We're all for a fleet of robotic security guards, but we're not so sure about giving them weapons (like tasers) to deploy on people. When someone gets tasered for accidentally littering, that's gonna be a real problem. How do you reason with a robot guard?
On today's show, we discuss a Japanese design firm's plans for a futuristic underwater city, the newest way to watch your favorite Mystery Science Theater episodes, and Microsoft's fleet of robot security guards.
An underwater robot has been used to produce the first detailed, high-resolution 3D maps of Antarctic sea ice.
CNET's Daniel Terdiman rode in a SuperFalcon, going 150 feet deep, doing something fewer people have done than go into space.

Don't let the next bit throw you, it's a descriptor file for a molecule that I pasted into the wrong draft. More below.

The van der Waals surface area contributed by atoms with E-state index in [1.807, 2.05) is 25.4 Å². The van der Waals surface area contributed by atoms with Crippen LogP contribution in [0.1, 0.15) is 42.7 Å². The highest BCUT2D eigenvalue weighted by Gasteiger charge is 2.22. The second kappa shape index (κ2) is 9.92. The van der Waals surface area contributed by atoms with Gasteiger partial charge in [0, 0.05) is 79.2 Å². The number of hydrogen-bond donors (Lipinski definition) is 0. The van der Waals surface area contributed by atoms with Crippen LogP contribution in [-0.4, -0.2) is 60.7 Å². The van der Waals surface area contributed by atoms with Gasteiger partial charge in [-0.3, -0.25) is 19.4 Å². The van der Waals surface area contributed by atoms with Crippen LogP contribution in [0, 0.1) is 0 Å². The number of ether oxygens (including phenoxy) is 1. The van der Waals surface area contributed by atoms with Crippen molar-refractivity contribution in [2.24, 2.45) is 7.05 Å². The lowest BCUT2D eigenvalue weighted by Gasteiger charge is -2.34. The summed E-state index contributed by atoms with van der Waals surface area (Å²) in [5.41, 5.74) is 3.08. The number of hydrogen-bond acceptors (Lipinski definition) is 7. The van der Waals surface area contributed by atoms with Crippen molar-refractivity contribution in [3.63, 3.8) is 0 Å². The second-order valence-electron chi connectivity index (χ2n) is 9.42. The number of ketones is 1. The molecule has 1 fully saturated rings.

Scientists get what they're calling "the first up-close views of predatory behavior by sharks in the wild" thanks to some obliging great whites. See it here.
Before they get to the Space Station, astronauts spend hours at the Neutral Buoyancy Lab. CNET Road Trip 2014 dives in for a visit.
A submersible exosuit is going to be deployed searching the wreck of the Antikythera in the Aegean Sea to search for ancient technology.
For CNET's Dan Terdiman, it's a dream come true: "flying" underwater in the $1.7 million DeepFlight SuperFalcon.
Since 1993, members of the BentProp Project have hunted the seas of Palau for American planes shot down in by the Japanese during World War II. Now they have new high-tech oceanographic tools to help in the search.
Technically Incorrect: Paul Allen says he's used high-tech methods to locate the Musashi, which was considered an "engineering marvel" and was sunk by US warplanes in 1944.